organizational structure of data management activities
coordination mechanisms of decision-making
A data governance model helps companies structure and document their data management contingencies and their impact on the model to show which configuration is best suited to their company. Neglecting it means that data management runs the risk of becoming an end goal in itself rather than data management impacting the effectiveness of organizational objectives.
An equally crucial aspect of a data function is managing capabilities outside the scope of data management, such as sponsoring, managing expectations, avoiding scope creep, and handling political issues. These activities will have to be factored into the accountability of data governance through formalization. In contrast to IT systems, which are mostly owned by IT functions, data is also owned by business units, shareholders, or customers of the enterprise.
In response to this contingency approach, data governance frameworks have evolved with patterns or models that reflect different contingencies. There have to be extensive studies to examine the impact of organizational context variables taken from classical contingency theory (such as organization size, competitive strategy, and locus of decision-making authority/control) on the functioning of data governance.
In my book Data management and governance services - simple and effective approaches, I have suggested three models: Centralized, De-centralized, and Hybrid models. The hybrid pattern distinguishes between two types of data functions:
Management of the use of data is decentralized to business units or assisted by a central function only to an activity or two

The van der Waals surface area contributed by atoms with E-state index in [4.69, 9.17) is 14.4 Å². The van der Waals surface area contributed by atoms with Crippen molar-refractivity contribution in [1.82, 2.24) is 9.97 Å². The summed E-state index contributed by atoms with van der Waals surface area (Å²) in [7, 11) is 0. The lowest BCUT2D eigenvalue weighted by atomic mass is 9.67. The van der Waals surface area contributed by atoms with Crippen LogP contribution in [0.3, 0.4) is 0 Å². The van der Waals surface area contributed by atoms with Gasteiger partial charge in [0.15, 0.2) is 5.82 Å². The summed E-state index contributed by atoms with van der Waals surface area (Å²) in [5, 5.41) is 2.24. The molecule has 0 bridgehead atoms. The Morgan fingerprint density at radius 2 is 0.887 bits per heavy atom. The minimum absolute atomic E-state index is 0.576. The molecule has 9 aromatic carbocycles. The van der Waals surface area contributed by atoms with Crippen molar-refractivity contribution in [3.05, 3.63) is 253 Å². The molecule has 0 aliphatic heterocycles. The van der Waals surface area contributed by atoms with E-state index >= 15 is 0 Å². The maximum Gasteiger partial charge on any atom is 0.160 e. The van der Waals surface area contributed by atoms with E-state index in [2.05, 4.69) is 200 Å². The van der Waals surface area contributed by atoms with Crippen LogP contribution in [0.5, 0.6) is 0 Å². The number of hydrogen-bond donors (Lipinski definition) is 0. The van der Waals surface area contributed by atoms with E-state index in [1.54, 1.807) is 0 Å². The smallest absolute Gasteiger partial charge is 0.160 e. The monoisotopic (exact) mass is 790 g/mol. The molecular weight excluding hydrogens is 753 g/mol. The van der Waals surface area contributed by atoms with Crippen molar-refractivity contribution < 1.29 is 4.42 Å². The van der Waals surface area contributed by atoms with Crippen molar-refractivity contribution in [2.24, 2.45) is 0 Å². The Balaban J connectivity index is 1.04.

Governance of data is centralized
This is called assisted service, where the skillsets within a business division determine the nimbleness of a central function engaging in minimal activities like data profiling.
Figure-1: Contingency-based data governance framework
There needs to be a clear distinction between
data infrastructure and platform management
data usage management, and
data project management.
To understand this further, organizational contingencies determine the data governance configuration of a company. In order to understand how contingencies, affect the individual design of a company's data governance model, two design parameters should be considered:
organizational placement and
coordination of decision-making authority.
The value pairs range from two choices based on design parameters
centralized to decentralized, and
hierarchical to cooperative models.
A design parameter affects the configuration of a data governance model, that is, it influences how responsibilities are assigned in a RACI matrix.
Organizational placement of decision-making authority